Banking: Insights From History

Paper Session

Sunday, Jan. 8, 2017 1:00 PM – 3:00 PM

Hyatt Regency Chicago, Michigan 1A & 1B
Hosted By: American Economic Association
  • Chair: Peter Koudijs, Stanford University

Warehouse Banking

Jason Donaldson
,
Washington University-St. Louis
Giorgia Piacentino
,
Washington University-St. Louis
Anjan Thakor
,
Washington University-St. Louis

Abstract

We develop a theory of banking that explains why banks started out as commodities warehouses. We show that warehouses become banks because their superior storage technology allows them to enforce the repayment of loans most effectively. Further, interbank markets emerge endogenously to support this enforcement mechanism. Even though warehouses store deposits of real goods, they make loans by writing new "fake" warehouse receipts, rather than by taking deposits out of storage. Our theory helps to explain how modern banks create funding liquidity and why they combine warehousing (custody and deposit-taking), lending, and private money creation within the same institutions. It also casts light on a number of contemporary regulatory policies.

Investment Banks as Corporate Monitors in the Early 20th Century United States

Carola Frydman
,
Boston University and Northwestern University
Eric Hilt
,
Wellesley College

Abstract

We study the effect of relationships with financial intermediaries on firms' investment decisions and access to external finance. In the early twentieth century, securities underwriters commonly held directorships with American corporations; this was especially true for railroads, the largest enterprises of the era. Section 10 of the Clayton Antitrust Act of 1914 prohibited investment bankers from serving on the boards of railroads for which they underwrote securities, in order to eliminate the bankers' conflicts of interest. Using the volume of underwriting done by bankers on their boards to capture the extent to which railroads were affected by the regulation, we find that following the implementation of Section 10 in 1921, railroads that had maintained close affiliations with underwriters saw declines in their valuations, investment rates and leverage ratios, and increases in their costs of external funds. We perform falsification tests using data for industrial corporations, which were not subject to the prohibitions of Section 10, and find no differential of relationships with underwriters on these firms following 1921. Our results are consistent with the predictions of a simple model of underwriters on corporate boards acting as delegated monitors. Our findings also highlight the potential for regulations intended to address conflicts of interest to disrupt valuable information flows.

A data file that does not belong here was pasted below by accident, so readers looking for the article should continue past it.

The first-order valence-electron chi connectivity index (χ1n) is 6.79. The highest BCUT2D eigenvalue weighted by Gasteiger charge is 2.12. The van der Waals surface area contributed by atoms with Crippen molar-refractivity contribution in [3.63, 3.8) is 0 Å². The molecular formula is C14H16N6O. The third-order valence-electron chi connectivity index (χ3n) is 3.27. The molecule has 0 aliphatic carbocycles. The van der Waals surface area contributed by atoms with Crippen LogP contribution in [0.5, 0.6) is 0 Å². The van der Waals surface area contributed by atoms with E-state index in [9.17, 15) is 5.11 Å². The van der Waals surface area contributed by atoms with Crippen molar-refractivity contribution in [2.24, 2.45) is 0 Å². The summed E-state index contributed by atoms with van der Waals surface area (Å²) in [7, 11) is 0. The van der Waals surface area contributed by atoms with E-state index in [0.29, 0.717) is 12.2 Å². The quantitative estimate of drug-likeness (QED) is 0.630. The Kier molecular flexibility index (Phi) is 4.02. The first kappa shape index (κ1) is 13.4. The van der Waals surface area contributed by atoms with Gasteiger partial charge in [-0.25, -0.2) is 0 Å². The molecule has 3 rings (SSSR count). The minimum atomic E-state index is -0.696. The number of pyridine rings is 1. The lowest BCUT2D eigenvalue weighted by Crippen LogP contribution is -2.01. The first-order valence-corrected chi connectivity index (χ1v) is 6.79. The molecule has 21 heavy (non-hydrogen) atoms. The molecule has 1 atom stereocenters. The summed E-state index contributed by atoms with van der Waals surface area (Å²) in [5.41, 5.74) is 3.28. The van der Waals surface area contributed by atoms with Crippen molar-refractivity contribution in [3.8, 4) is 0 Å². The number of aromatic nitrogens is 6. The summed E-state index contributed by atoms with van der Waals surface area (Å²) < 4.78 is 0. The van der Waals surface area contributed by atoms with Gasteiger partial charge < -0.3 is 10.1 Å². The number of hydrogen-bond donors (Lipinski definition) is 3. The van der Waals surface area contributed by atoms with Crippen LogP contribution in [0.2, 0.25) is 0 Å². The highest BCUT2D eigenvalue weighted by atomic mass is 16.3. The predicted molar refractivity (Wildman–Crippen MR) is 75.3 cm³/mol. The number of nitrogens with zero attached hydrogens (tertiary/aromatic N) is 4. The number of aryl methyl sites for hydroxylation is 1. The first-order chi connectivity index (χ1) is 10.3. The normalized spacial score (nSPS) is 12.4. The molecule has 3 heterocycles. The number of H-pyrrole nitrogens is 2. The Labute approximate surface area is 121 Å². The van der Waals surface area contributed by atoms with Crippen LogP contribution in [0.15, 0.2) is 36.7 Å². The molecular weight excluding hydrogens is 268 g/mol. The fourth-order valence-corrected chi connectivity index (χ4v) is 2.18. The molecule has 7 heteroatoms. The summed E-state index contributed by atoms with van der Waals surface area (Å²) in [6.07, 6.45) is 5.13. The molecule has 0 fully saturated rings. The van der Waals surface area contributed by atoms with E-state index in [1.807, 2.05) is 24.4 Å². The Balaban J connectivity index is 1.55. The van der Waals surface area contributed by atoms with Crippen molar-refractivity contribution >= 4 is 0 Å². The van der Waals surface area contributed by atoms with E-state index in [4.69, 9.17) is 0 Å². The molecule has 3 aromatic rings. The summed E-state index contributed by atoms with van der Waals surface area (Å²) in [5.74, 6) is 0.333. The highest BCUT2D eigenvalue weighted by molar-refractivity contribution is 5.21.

The Radio and Bank Distress in the Great Depression

Nicolas Ziebarth
,
University of Iowa

Abstract

I test a coordination game based model of bank runs developed by Angeletos and Werning (2004). I first show that when the fraction of people that receive the public signal increases and the signal is bad, then the number of people demanding their deposits and the probability of a successful attack should increase. I test this prediction using data on the extent of the radio during the high levels of bank distress experienced during the Great Depression. Counties with higher levels of radio penetration rates in 1930 experience higher levels of banking stress between 1930 and 1933. A 10 percentage point increase in radio penetration rates leads to a 4.3 percentage point decline in bank deposits between 1930 and 1933. This correlation remains after controlling for a variety of measures for local economic conditions as well as pre-trends from 1920 to 1930 and an instrumental variables strategy. Though the major distress subsides after 1933, the differential in deposits between counties persists through the end of the sample in 1936.

For richer, for poorer. Banker’s skin-in-the-game and risk taking in New England, 1867-1880

Peter Koudijs
,
Stanford University
Laura Salisbury
,
York University

Abstract

We study whether banks are riskier if managers have less skin-in-the-game. We focus on New England between 1867 and 1880 and consider the introduction of marital property laws that reduced skin-in-the-game for newly wedded bankers. We find that banks with managers who married after a legal change were riskier: they had less liquidity and higher leverage, and they were more likely to lose deposits in the 1873-1878 Depression. This effect was most pronounced for bankers with intermediate levels of wealth. We find no evidence that reducing skin-in-the-game increased capital investment at the county level.
Discussant(s)
Saki Bigio
,
University of California-Los Angeles
Francisco Perez Gonzalez
,
Mexico Autonomous Institute of Technology
Rajkamal Iyer
,
Massachusetts Institute of Technology
Daniel Paravisini
,
London School of Economics and Political Science
JEL Classifications
  • G2 - Financial Institutions and Services
  • N2 - Financial Markets and Institutions